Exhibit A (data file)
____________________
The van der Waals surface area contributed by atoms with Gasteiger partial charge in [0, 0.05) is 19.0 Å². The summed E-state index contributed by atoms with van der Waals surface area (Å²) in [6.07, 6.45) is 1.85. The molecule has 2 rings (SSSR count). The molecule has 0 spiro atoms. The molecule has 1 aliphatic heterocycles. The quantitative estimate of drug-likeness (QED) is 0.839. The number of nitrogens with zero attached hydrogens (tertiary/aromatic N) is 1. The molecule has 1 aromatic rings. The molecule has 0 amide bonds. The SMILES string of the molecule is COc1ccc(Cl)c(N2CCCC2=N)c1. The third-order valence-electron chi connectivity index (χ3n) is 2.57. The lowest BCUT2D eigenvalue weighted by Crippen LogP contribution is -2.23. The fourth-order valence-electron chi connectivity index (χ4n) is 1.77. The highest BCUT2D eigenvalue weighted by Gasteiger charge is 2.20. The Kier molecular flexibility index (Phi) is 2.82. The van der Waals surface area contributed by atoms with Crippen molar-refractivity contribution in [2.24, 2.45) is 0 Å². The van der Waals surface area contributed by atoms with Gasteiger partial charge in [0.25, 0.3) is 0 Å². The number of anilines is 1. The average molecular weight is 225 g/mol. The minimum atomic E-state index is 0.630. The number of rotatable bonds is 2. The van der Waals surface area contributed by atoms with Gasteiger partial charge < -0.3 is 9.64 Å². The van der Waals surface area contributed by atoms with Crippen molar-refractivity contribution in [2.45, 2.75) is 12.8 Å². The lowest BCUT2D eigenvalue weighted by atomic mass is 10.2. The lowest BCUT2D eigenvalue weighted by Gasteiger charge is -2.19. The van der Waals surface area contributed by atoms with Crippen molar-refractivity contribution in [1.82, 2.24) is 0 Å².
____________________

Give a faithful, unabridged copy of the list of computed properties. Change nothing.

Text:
The van der Waals surface area contributed by atoms with Gasteiger partial charge in [0, 0.05) is 19.0 Å². The summed E-state index contributed by atoms with van der Waals surface area (Å²) in [6.07, 6.45) is 1.85. The molecule has 2 rings (SSSR count). The molecule has 0 spiro atoms. The molecule has 1 aliphatic heterocycles. The quantitative estimate of drug-likeness (QED) is 0.839. The number of nitrogens with zero attached hydrogens (tertiary/aromatic N) is 1. The molecule has 1 aromatic rings. The molecule has 0 amide bonds. The SMILES string of the molecule is COc1ccc(Cl)c(N2CCCC2=N)c1. The third-order valence-electron chi connectivity index (χ3n) is 2.57. The lowest BCUT2D eigenvalue weighted by Crippen LogP contribution is -2.23. The fourth-order valence-electron chi connectivity index (χ4n) is 1.77. The highest BCUT2D eigenvalue weighted by Gasteiger charge is 2.20. The Kier molecular flexibility index (Phi) is 2.82. The van der Waals surface area contributed by atoms with Crippen molar-refractivity contribution in [2.24, 2.45) is 0 Å². The van der Waals surface area contributed by atoms with Gasteiger partial charge in [0.25, 0.3) is 0 Å². The number of anilines is 1. The average molecular weight is 225 g/mol. The minimum atomic E-state index is 0.630. The number of rotatable bonds is 2. The van der Waals surface area contributed by atoms with Gasteiger partial charge < -0.3 is 9.64 Å². The van der Waals surface area contributed by atoms with Crippen molar-refractivity contribution in [2.45, 2.75) is 12.8 Å². The lowest BCUT2D eigenvalue weighted by atomic mass is 10.2. The lowest BCUT2D eigenvalue weighted by Gasteiger charge is -2.19. The van der Waals surface area contributed by atoms with Crippen molar-refractivity contribution in [1.82, 2.24) is 0 Å².